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    T: After that we had a contractor come in and build fifty 10 x 10 ft plots and added clean soil to the beds. {The old soil had been severely contaminated by Sandy}. The second April the event took place we continued moving rocks and debris and continued to beautify the space and added pebbles in the pathways to help with flooding when it rains, etc. We also removed a Alanthus altissimo tree that sat on the southern portion of the lot and threw a lot of shade on the garden. The tree was on the national eradication list, known for its habits of taking lots of minerals from the ground and taking over the areas around it. {Not the best tree to have next to a garden}

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    Most recently, the city has authorized the replacement of the current fence that borders the lot with a quality rod iron one {new picnic tables and a storage shed might be in the plans as well}.

    HG: Do you plan on having any volunteer opportunities here? 

    T: Not in a particular sense, compared to the clean up that happened in the past, but are going to have a party! Once they’re done with the fence and everything we plan to have a formal dedication ceremony for Margery.

    HG: Do you see the garden expanding anytime soon or setting up more locations in Hoboken or elsewhere?

    T: I would love to see more of these in Hoboken. I think the residence would love to see it as well, but the question becomes where do you put it.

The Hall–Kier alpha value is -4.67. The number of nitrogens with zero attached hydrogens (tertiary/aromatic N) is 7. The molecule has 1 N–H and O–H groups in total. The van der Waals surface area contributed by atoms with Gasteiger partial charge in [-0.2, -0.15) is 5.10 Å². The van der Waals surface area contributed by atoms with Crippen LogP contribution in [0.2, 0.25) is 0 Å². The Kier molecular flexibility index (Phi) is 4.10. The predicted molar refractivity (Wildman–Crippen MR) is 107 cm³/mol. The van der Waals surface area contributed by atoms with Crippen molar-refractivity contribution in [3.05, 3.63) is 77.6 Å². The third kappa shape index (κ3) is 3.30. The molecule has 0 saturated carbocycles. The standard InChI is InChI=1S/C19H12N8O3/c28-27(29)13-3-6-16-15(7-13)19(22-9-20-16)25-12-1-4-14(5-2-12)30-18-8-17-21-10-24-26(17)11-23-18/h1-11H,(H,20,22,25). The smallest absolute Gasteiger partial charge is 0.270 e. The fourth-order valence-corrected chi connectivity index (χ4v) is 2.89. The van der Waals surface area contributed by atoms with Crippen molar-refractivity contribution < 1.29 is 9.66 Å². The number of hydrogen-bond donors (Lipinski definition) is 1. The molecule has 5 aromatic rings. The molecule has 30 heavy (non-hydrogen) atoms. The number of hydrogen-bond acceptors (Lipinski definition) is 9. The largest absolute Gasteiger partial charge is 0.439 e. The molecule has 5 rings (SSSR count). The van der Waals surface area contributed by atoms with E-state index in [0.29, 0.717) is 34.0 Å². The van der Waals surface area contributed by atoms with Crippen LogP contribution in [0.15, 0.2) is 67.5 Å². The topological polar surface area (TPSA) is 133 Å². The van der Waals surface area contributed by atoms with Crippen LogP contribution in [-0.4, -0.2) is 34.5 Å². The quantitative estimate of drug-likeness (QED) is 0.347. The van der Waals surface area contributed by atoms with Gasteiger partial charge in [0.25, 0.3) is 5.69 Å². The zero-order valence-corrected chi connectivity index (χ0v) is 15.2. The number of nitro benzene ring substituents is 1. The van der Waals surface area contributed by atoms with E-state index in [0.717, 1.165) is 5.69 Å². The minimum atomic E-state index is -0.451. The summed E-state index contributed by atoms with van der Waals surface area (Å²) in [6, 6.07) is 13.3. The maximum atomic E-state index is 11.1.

HG: What is your favorite aspect of the Community Garden?

    T: Seeing everyone come together and work cohesively for this beautification project in our neighborhood, picking up rocks, and loving every minute of it. The project really brought a diverse group of people together for this common goal, residents old and new, a melting pot that was created over this community garden. It’s transforming the neighborhood and indirectly impacting everyones quality of life in a positive way.

    What a wonderful addition to the community. We’re hoping for another one opening in the future…any open plots you’ve seen? 😉

    Either way, make your way down 3rd Street to check out the great progress at the Community Garden, and keep your eyes peeled for that new rod iron fence in the next few weeks. Loves it. What a hidden gem in our little city!

     

     

     


    Written by:

    Jen is the founder and Editor-in-Chief of Hoboken Girl. She started the site to discover and share the wealth of things happening in Hudson County. Her roots in the area extend to her maternal grandparents, who owned two textile factories in Weehawken and North Bergen. When not planning the next Hoboken Girl event/volunteer project or editing her life away, she can usually be found shopping at local boutiques, eating an Insta-worthy meal, walking her French bulldog + rescue pup, or watching the latest murder doc on Netflix with her husband.